Incentives Suggested to Hasten Quake Restoration : Recovery: Lawmakers are asked to offer those who invest in affected neighborhoods a tax credit of 20% of the damaged property’s purchase price.
Looking for new ways to hasten the quake recovery, Los Angeles Councilman Hal Bernson urged state lawmakers Monday to provide tax incentives for investors who put money into quake-damaged neighborhoods.
Bernson, who represents the northwestern San Fernando Valley, pitched the idea to Los Angeles-based federal and state lawmakers and their representatives who attended a meeting of the City Council’s Ad Hoc Committee on Earthquake Recovery.
Although some lawmakers were receptive to the tax incentive idea, they doubted it could be enacted in the current legislative session, which ends Aug. 31. The next session begins in January, 1995.
“I like your suggestion,” said Sen. Herschel Rosenthal (D-Los Angeles). “I just don’t know if we can work quickly enough” to get it approved during this session, he said.
Assemblywoman Paula Boland (R-Granada Hills) agreed, saying state lawmakers may be reluctant to adopt additional quake aid so soon after voters rejected a $2-billion quake relief bond act in June.
“We’ll just have to take a look, Mr. Bernson,” she told him. “It’s going to take a yeoman effort.”
In other quake-recovery actions:
* The Federal Emergency Management Agency and the Small Business Administration extended the deadline for federal quake loan applications from Sept. 16 to Oct. 17.
* Mayor Richard Riordan announced during the ad hoc committee meeting that the city will appoint an “ombudsman” to coordinate the various city recovery efforts. The various elements of the city’s recovery program, such as providing housing, debris cleanup and business assistance, are managed by several city officials. The ombudsman would keep track of and coordinate all efforts. The appointment is likely to be announced by Friday.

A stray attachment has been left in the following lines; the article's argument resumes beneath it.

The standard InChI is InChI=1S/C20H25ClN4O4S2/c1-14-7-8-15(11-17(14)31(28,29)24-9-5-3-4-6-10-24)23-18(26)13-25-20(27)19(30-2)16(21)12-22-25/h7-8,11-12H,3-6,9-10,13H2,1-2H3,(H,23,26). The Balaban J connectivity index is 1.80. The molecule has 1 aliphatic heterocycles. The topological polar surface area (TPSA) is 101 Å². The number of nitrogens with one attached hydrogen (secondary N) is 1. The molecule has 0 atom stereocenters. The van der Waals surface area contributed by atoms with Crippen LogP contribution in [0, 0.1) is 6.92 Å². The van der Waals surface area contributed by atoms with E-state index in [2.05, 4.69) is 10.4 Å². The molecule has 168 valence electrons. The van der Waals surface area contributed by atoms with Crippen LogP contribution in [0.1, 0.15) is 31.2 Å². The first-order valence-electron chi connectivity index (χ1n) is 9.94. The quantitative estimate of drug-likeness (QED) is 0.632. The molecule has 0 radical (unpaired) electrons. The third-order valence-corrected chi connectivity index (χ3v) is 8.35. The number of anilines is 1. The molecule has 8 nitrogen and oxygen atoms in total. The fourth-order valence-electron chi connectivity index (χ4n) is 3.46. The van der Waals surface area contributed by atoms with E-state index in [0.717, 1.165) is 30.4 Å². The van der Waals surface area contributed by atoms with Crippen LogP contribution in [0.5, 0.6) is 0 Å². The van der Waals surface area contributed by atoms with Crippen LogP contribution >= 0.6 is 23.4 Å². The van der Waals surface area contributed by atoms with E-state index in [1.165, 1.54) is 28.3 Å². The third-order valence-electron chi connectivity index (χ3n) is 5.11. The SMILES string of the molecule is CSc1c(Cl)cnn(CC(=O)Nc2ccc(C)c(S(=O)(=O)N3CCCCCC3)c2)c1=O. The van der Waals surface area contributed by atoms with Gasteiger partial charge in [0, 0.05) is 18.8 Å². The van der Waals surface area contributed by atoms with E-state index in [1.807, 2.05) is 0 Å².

* A housing and community redevelopment committee recommended Monday that the city issue $24-million in bonds to give banks and lending institutions money to provide low-interest loans to buyers of apartment buildings damaged in the Northridge quake. The rates would range from 4% to 5%.
Under Bernson’s incentive proposal, investors in disaster zones statewide could depreciate damaged property over seven years instead of the normal 30 years; receive a 20% one-time tax credit on the purchase price of any damaged property and get a 100% tax write-off on the cost of all repairs to damaged property.
Because the federal and local governments cannot meet all recovery costs, Bernson said, private sector investment is vital to long-term recovery from what is now the nation’s most expensive disaster.
“We are talking about creating an investment opportunity,” he said. “The city has done everything it can in the short term. We have come to a wall, and to get over that wall we need a boost.”
Despite the skepticism that the incentive plan could be adopted soon, Bernson, who heads the recovery committee, said he hopes that Rosenthal or others could slip provisions for such a plan into existing legislation that is already close to adoption.
Bernson said he got the idea for the incentive plan from a federal program after World War II that shortened depreciation schedules to spur more housing construction. The effort worked then, he said, and should work now.
“The private sector has the money to help us recover,” Bernson told the state lawmakers.
Others attending the meeting were state Sen. Cathie Wright (R-Simi Valley) and representatives sent by Sen. Art Torres (D-Los Angeles), Sen. David Roberti (D-Van Nuys), Assemblywoman Barbara Friedman (D-Los Angeles), Assemblywoman Marguerite Archie-Hudson (D-Los Angeles) and U.S. Rep. Howard Berman (D-Los Angeles).
Bernson said he has already suggested his idea to Sen. Dianne Feinstein (D-Calif.) for adoption on a nationwide basis.
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